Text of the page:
Betel plants originated from Southeast Asia and has been cultivated for thousands of years. High in antioxidants, their uses have included, but are not limited to medicinal healing, stimulants, and even breath fresheners. In India, it’s even consider an aphrodisiac. The betel plant is part of the pepper family and includes two varieties, piper sarmentosum and piper betle.
In Vietnamese culture, the piper betle is also called trau and is used to “begin the converstation”…in other words, helps break the ice in awkward situations among adults as these were passed around as it were chewing gum…of course this was in the days of our grandparent’s generation and not so much any more today due to the unflattering staining of teeth black when chewing these leaves with the areca nut.
Betel leaves also have symbolic meaning in traditional Vietnamese weddings where the groom would offer betel leaves among other gifts to the bride’s family. Hence the Vietnamese phrase “chuyện trầu cau“ meaning “matters of betel and areca,” is synonymous with marriage.
Aside from these cultural significance, the piper sarmentosum— also called la lot or wild betel leaves, are very popular in Vietnamese cuisine as well. Bo la lot is beef wrapped in betel leaves which are typically grilled over a charcoal flame and is served as part of bo bay mon (seven courses of beef), with bun (vermicilli noodles), wrapped in lettuce rolls, wrapped in rice paper as a spring roll, or served on it’s own as appetizers. In raw form there is not much of a fragrance, but when grilled, the betel leaves impart a wonderful herbacious and slightly peppery aroma to the beef. The aroma is truly unique and it also helps to seal in the beef’s moisture and juices. Other Asian cultures use la lot to make salads as well as soups. Fresh and frozen betel leaves can be found at your Asian grocery. If you can’t find them, substitute with perilla (shiso).
Traditionally ground beef is used, but you can use other ground meats (such as pork or chicken) as well. I decided to combine chicken and beef and it turned out great especially when I have some friends that can’t eat pork. Bo la lot is usually served alongside with dipping sauce, typically nuoc mam cham but we’ve even seen mam nem, or peanut sauce used.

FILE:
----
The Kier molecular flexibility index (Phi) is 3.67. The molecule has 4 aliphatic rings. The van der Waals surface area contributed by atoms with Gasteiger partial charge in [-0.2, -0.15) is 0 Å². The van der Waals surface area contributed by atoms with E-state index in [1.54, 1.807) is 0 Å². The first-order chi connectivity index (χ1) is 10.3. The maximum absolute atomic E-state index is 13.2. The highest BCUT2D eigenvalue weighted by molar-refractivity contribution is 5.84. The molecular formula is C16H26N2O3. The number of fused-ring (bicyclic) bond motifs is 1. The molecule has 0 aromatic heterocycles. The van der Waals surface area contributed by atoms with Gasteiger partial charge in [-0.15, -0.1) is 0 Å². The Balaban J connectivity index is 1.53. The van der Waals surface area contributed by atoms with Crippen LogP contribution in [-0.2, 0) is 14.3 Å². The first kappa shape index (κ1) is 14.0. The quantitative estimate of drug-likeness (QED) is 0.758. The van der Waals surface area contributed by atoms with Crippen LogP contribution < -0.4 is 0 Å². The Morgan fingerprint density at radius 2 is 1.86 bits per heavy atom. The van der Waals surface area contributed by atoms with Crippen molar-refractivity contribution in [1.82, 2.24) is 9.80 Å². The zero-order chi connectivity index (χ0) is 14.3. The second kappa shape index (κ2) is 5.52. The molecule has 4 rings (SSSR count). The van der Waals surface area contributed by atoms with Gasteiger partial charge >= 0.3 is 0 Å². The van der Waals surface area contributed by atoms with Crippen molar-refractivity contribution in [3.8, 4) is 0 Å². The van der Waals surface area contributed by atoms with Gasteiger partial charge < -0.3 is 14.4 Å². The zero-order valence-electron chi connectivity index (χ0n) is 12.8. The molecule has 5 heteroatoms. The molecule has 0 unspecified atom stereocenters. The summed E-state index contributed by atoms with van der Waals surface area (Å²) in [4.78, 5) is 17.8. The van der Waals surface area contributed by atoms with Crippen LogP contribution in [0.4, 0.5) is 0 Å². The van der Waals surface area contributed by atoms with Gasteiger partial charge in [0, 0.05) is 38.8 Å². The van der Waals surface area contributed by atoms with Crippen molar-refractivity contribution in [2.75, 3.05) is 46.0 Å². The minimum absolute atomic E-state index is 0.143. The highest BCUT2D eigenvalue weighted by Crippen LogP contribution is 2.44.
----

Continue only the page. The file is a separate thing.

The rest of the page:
Bo La Lot (Betel Wrapped Beef) This recipe can make about 20-24 rolls.
- 1 lb of ground beef (or you can also use a mixture such 1/2 beef and pork or 1/2 beef and chicken)
- 1/2 tablespoon of finely minced garlic
- 1/2 tablespoon of finely minced shallots
- 1 tablespoon of curry powder
- 2 tablespoon of chopped lemon grass
- 2 teaspoons of fish sauce
- 2 teaspoons of sugar
- 1 teaspoon of cracked pepper
- 1/2 teaspoon of salt
- 1 package of fresh or frozen betel leaves (if none availble, use perilla leaves. If using frozen betel leaves, allow to defrost outside and separate leaves and allow to dry slightly on paper towels before wrapping )
- 3 tablespoons roasted peanuts, coarsely chopped
- 4 tablespoons of scallion oil (heat 4 tablespoons of olive oil, remove from heat and add finely chopped scallions)
In a large bowl, combine meat with garlic, shallots, lemongrass, curry, fish sauce, sugar, pepper and salt and mix well and set aside in fridge and prepare leaves.
There are multiple options when cooking bo la lot. In Vietnam, these are grilled over small charcoal ovens, but you have multiple great options. You can grill using skewers or a grilling basket or broil in the oven for about 6-8 minutes, turning a few times to prevent the leaves from burning.
You can also just sautee these with a bit of oil in a pan, or what we did was sauteed it about 2 minutes to keep the meat moist and then quickly seared it on the grill to char the leaves. Flip once to prevent the leaves from burning.
Top with dry roasted peanuts and scallion oil and serve immediately. We served ours with bun thit nuong, and cha gio (egg rolls).
Our parents actually recently met. I wish I had something like betel leaves to break the ice during the initial awkward moments…